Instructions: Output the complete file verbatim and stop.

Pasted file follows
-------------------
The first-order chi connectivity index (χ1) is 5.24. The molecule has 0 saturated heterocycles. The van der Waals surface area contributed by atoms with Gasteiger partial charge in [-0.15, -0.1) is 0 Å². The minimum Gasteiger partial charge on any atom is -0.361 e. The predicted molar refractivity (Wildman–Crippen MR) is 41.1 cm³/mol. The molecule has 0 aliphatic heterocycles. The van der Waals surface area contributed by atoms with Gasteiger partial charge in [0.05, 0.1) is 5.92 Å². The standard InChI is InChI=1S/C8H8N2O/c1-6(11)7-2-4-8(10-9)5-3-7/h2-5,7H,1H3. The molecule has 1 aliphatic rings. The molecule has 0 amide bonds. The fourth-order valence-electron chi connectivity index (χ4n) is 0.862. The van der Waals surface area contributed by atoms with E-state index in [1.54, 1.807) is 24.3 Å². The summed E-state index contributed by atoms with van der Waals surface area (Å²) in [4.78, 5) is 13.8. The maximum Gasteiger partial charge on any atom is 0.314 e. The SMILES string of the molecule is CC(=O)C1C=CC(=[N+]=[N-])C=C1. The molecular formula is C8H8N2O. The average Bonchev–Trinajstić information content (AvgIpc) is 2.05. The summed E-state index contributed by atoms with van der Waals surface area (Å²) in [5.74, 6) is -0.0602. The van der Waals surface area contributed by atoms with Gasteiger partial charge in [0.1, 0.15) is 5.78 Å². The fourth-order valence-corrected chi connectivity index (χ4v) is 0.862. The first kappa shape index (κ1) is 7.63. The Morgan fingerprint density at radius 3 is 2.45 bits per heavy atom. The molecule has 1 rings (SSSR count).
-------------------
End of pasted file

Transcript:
The first-order chi connectivity index (χ1) is 5.24. The molecule has 0 saturated heterocycles. The van der Waals surface area contributed by atoms with Gasteiger partial charge in [-0.15, -0.1) is 0 Å². The minimum Gasteiger partial charge on any atom is -0.361 e. The predicted molar refractivity (Wildman–Crippen MR) is 41.1 cm³/mol. The molecule has 0 aliphatic heterocycles. The van der Waals surface area contributed by atoms with Gasteiger partial charge in [0.05, 0.1) is 5.92 Å². The standard InChI is InChI=1S/C8H8N2O/c1-6(11)7-2-4-8(10-9)5-3-7/h2-5,7H,1H3. The molecule has 1 aliphatic rings. The molecule has 0 amide bonds. The fourth-order valence-electron chi connectivity index (χ4n) is 0.862. The van der Waals surface area contributed by atoms with E-state index in [1.54, 1.807) is 24.3 Å². The summed E-state index contributed by atoms with van der Waals surface area (Å²) in [4.78, 5) is 13.8. The maximum Gasteiger partial charge on any atom is 0.314 e. The SMILES string of the molecule is CC(=O)C1C=CC(=[N+]=[N-])C=C1. The molecular formula is C8H8N2O. The average Bonchev–Trinajstić information content (AvgIpc) is 2.05. The summed E-state index contributed by atoms with van der Waals surface area (Å²) in [5.74, 6) is -0.0602. The van der Waals surface area contributed by atoms with Gasteiger partial charge in [0.1, 0.15) is 5.78 Å². The fourth-order valence-corrected chi connectivity index (χ4v) is 0.862. The first kappa shape index (κ1) is 7.63. The Morgan fingerprint density at radius 3 is 2.45 bits per heavy atom. The molecule has 1 rings (SSSR count).